Magikcal Spotlight #3 - Piñon Pine

Updated: Dec 24, 2018


Today we are looking at the magickal properties and cultural significance of Pinyon Pine!



A Brief 101 about Piñon Pine

Also known as Pinyon Pine, there are a variety of Piñon Pine trees that are solely native to North and Central America -- specifically in New Mexico, Texas, and parts of Mexico. These small trees are long-living, drought resistant, and hold great importance to the Native American tribes of the previously mentioned regions.


Currently, there are three species of Piñon Pine that can be found

  1. Colorado piñon (pinus edulis). This pine can be primarily found in north central and northwest New Mexico.

  2. Single-leaf piñon (pinus monophylla). Also found in New Mexico, this form of pine is mostly found in the southwestern regions, particularly in the Mimbres Valley.

  3. Mexican piñon (pinus cembroides). Stepping outside of the USA, these trees are from northern Mexico, such as around Valle Allende and Santa Barbara.

Magical Uses and History

Piñon Pine is used in Native American sacred ceremonies to clear the air, heal, balance energies, provide mental strength and support fertility. This can still be done today when you collect branches of the pine to dry and burn during smudging ceremonies. Piñon Pines also have specific spiritual uses for tribes -- for example, the Apache greatly use Piñon Pine during the Sunrise Ceremony  (this is a ceremony in which a girl's first menstruation is celebrated by the tribe.) During this ceremony, the Apache girl is given a necklace that has a scratching stick tied to it. The purpose for this is so that the Apache girl (now woman) can scratch her skin without harming her now skin. Furthermore, Piñon nuts are given as food offerings to Apache girls undergoing the Sunrise Ceremony, and Piñion gum was used by many Pueblo tribes as protection against witchcraft.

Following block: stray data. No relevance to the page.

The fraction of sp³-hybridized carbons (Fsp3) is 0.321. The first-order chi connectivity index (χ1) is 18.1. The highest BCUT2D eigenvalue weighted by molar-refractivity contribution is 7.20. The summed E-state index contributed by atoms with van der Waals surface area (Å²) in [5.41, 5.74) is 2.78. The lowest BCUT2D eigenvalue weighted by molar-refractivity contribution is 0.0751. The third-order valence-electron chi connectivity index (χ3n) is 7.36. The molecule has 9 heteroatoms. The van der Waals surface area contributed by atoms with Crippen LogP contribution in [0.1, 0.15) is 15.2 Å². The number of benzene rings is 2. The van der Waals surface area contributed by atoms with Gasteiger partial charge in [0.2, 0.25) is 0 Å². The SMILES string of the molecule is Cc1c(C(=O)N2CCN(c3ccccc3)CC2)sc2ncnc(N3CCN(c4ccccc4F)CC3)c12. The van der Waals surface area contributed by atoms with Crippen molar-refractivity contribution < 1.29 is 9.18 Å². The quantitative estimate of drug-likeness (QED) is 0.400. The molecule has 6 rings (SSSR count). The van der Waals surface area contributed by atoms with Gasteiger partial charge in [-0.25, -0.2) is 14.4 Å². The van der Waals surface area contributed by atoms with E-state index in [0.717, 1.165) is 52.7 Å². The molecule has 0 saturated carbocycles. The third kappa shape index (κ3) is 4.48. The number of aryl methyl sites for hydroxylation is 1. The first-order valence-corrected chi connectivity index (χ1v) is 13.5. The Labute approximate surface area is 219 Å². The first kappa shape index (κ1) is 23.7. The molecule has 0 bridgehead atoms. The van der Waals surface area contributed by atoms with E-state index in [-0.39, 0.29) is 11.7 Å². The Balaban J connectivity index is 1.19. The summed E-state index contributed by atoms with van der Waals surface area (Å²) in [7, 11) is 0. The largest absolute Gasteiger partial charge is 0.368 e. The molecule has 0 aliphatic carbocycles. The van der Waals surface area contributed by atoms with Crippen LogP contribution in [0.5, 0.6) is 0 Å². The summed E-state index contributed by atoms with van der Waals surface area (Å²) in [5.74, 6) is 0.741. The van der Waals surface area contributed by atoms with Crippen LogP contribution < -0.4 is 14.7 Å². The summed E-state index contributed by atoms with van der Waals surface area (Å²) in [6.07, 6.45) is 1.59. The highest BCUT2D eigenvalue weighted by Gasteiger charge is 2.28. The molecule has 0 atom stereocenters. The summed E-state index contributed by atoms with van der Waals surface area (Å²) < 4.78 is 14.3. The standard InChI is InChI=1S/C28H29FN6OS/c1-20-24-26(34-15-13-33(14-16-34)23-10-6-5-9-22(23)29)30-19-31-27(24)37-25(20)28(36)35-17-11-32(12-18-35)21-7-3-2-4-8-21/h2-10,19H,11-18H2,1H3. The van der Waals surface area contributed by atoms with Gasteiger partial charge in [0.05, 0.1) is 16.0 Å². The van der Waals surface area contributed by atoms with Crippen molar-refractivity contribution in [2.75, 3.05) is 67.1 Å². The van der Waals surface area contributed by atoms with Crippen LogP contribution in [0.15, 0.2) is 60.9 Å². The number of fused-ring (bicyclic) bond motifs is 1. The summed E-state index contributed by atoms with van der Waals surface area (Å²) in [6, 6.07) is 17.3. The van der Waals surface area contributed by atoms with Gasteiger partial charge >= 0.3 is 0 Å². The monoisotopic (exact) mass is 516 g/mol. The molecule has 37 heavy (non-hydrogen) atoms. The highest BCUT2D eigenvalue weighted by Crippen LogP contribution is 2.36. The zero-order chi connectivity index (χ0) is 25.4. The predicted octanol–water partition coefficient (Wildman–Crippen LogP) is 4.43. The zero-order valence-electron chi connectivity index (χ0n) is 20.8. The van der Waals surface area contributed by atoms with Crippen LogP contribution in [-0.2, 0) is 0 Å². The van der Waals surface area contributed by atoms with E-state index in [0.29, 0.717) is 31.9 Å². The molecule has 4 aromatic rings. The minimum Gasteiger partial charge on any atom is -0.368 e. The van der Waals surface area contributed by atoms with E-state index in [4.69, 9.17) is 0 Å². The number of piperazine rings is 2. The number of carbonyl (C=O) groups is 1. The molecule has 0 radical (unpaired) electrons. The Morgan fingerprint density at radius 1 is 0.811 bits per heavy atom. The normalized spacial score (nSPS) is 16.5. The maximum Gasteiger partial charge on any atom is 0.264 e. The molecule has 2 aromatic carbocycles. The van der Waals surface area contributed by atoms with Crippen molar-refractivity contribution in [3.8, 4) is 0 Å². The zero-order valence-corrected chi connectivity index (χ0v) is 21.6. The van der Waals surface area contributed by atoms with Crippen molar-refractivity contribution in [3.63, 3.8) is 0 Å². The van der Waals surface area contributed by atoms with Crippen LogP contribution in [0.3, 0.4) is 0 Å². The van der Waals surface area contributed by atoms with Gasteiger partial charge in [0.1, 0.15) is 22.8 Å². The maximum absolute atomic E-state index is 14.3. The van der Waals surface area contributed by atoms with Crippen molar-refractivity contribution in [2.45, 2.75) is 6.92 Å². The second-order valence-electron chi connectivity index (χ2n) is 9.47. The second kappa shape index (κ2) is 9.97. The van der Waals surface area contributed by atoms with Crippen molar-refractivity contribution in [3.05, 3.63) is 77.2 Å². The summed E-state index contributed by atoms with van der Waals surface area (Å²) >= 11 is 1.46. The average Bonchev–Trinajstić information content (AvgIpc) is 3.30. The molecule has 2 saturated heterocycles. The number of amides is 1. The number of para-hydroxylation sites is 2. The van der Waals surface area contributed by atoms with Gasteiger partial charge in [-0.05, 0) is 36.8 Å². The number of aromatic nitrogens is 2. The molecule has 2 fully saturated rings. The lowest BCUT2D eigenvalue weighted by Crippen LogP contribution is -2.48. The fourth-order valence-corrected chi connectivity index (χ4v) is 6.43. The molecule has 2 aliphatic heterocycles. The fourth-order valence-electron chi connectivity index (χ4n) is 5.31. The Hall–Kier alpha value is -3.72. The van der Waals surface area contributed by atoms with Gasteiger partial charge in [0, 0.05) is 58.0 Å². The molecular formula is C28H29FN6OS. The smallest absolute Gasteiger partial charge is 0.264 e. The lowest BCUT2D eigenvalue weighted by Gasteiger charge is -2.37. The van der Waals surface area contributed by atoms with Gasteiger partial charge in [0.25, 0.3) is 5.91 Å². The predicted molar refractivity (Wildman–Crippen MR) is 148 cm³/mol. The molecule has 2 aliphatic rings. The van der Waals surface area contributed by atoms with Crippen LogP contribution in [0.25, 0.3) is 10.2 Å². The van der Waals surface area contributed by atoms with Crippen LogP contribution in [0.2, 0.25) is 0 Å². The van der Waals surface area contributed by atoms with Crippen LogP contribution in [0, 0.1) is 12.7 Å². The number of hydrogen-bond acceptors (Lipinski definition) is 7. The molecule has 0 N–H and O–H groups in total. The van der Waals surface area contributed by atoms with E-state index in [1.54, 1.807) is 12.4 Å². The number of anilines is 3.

The nuts of the Pinon tree have been harvested by Native tribes for hundreds of years, and are greatly coveted for their rich nutrition. In fact, the Spaniard explorer Nunez Cabeza de Vaca attributes the Piñon Pine nuts to being the only reason he and his companions didn't starve to death when they had to trek across the plains of what is now Texas after a shipwreck along the Gulf Coast. It was this account in 1535 that first informed Europe about the existence of Piñon Pine.


A Video about Piñon Pine

If you wish to hear about the Pinon Pine (if you're anything like me, sometimes you prefer to listen rather than read), here is a video by a member of the White Mountain Apache tribe of Whiteriver, AZ, who wonderfully explains the traditional cultural uses of the Piñon Pine!



Thank you everyone for reading today! To get updates on when we make new posts, be sure to sign up as a member on our website!


I have a bachelors in History, and as anyone who has a degree will tell you, it doesn't matter how much of an expert you may be about something -- ALWAYS find and provide sources to the articles you write!!


Here are my sources for today's post:

http://www.native-languages.org/legends-pinion.htm

https://ucanr.edu/datastoreFiles/268-718.pdf

http://newmexicohistory.org/people/moctezuma-born-of-a-pinon-seed

https://www.desertusa.com/flora/pinyon-pine.html

Youtube video by username CLOCKE69




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